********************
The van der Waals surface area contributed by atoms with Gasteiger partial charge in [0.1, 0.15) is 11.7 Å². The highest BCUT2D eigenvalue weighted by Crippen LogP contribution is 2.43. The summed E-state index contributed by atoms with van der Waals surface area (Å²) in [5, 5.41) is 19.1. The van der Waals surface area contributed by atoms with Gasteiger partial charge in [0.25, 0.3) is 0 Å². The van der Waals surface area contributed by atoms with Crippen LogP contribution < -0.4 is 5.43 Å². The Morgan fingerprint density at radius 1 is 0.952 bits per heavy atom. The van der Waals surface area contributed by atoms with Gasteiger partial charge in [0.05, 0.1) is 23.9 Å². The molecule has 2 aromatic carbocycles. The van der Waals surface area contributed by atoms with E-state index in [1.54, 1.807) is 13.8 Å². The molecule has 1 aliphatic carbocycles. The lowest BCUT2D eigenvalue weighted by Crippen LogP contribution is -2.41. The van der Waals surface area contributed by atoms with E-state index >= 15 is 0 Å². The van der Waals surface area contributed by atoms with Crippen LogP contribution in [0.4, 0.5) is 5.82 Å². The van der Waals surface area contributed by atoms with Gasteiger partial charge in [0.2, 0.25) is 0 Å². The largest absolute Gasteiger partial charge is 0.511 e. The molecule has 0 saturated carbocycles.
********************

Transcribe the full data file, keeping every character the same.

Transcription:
The van der Waals surface area contributed by atoms with Gasteiger partial charge in [0.1, 0.15) is 11.7 Å². The highest BCUT2D eigenvalue weighted by Crippen LogP contribution is 2.43. The summed E-state index contributed by atoms with van der Waals surface area (Å²) in [5, 5.41) is 19.1. The van der Waals surface area contributed by atoms with Gasteiger partial charge in [0.25, 0.3) is 0 Å². The van der Waals surface area contributed by atoms with Crippen LogP contribution < -0.4 is 5.43 Å². The Morgan fingerprint density at radius 1 is 0.952 bits per heavy atom. The van der Waals surface area contributed by atoms with Gasteiger partial charge in [0.05, 0.1) is 23.9 Å². The molecule has 2 aromatic carbocycles. The van der Waals surface area contributed by atoms with E-state index in [1.54, 1.807) is 13.8 Å². The molecule has 1 aliphatic carbocycles. The lowest BCUT2D eigenvalue weighted by Crippen LogP contribution is -2.41. The van der Waals surface area contributed by atoms with E-state index >= 15 is 0 Å². The van der Waals surface area contributed by atoms with Crippen LogP contribution in [0.4, 0.5) is 5.82 Å². The van der Waals surface area contributed by atoms with Gasteiger partial charge in [0.2, 0.25) is 0 Å². The largest absolute Gasteiger partial charge is 0.511 e. The molecule has 0 saturated carbocycles.